Wofford only grades out in the 42nd percentile nationally in transition defense and the 58th percentile in ball screen defense, per Synergy. In the championship game against Western Carolina, the Terriers often opted to hard hedge the ball screen. That’s a look that has given Michigan problems at times, but also one that John Beilein and his staff have cracked more often than not.
6-foot-1 guard #2 Karl Cochran will be the first name on Michigan’s scouting report. The Terriers will try to set him up for jumpshots – running him off screens, dribble hand-offs, etc. – but if nothing materializes, he’ll get the ball in an isolation set late in the clock. Defending Cochran in set-action is important because he scores just .574 points per isolation possession, per Synergy. Cochran averages 15.7 points per game and also leads the Terriers in assists at 3 per game.
If Cochran is Wofford’s Nik Stuaskas, then #32 Spencer Collins is its Caris LeVert. Collins is the other off-the-dribble creator on the Terrier roster, but he’s not a significant three-point threat (29.5%, 27% of FGAs). Collins is the top ball screen player on the Wofford roster and is also a better isolation player than Cochran.
Freshman point guard #5 Eric Garcia has made a big impact for the Terriers after he was inserted into the starting lineup in early January. He’s come into his own over the last month, averaging over four assists per game and shooting 11-of-23 from 3-point range in the last six games. Garcia is small (5-foot-11, 170 pounds), but he’s a good shooter (46% on threes) and does a good job of valuing the basketball.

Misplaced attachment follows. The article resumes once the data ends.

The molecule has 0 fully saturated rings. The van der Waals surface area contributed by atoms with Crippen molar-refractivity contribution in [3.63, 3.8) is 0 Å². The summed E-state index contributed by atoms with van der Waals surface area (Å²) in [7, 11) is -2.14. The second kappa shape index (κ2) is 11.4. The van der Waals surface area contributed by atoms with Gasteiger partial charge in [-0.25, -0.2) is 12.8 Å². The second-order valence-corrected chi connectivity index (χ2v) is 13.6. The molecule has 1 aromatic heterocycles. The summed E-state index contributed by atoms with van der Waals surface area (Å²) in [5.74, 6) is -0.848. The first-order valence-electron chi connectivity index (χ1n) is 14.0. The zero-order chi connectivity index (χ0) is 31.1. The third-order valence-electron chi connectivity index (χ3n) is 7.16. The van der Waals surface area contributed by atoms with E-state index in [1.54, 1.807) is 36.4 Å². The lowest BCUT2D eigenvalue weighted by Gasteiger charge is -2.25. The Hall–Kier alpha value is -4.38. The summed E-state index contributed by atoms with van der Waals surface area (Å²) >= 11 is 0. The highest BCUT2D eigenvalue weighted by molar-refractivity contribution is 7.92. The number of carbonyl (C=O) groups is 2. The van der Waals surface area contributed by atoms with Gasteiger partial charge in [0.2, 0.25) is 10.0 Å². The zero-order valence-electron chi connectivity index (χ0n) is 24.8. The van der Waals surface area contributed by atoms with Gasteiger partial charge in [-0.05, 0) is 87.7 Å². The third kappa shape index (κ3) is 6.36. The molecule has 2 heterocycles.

#34 Lee Skinner is Wofford’s interior player to watch. He’s just 6-foot-6, 220 pounds, but he is very productive and leads the Terriers in minutes and rebounds. He rebounds very well on both ends of the floor and gets to the free throw line, but shoots just 47.5% on twos. The Terriers won’t hesitate to post up Skinner and he scores on 45.9% of his post up possessions, per Synergy.
#31 C.J. Neumann is a supporting option down low. He’s only 6-foot-7 and he’s not a great rebounder, but he finished around the basket (64%) effectively.#24 Justin Gordon (6-foot-6, 205 lbs) provides backup minutes down low and he’s been a great offensive rebounder, but is the least efficient offensive player on Wofford’s roster. #20 Jaylen Allen is the final notable rotation palyer on a short Wofford bench. He’s primarily a shooter (38% on threes), but struggles finishing inside (46%).
- LeVert on Cochran: Cochran is point guard sized, but I suspect he’ll be LeVert’s charge defensively. LeVert has had some great games and some subpar games defensively this season. He has the ability, but Michigan need shim to be locked in defensively against Cohcran.
- Force the tempo: Wofford wants to play a slow game, but Michigan’s talent should overwhelm the Terriers if they can force the issue. Derrick Walton could be key for Michigan if he can take advantage of the match-up versus Garcia.
- Get to the rim: Wofford wants Michigan to just shoot jump shots. Michigan is capable of beating the Terriers by just shooting jump shots, but getting in the paint – either off the bounce or with ball screen dump offs – might be the biggest key to cracking Wofford’s defense. The Terriers are very small and don’t defend the rim well, so the opportunities should be there.
KenPom likes Michigan by a final score of 70-58 and gives the Terriers just a 10% chance of a 15-2 upset.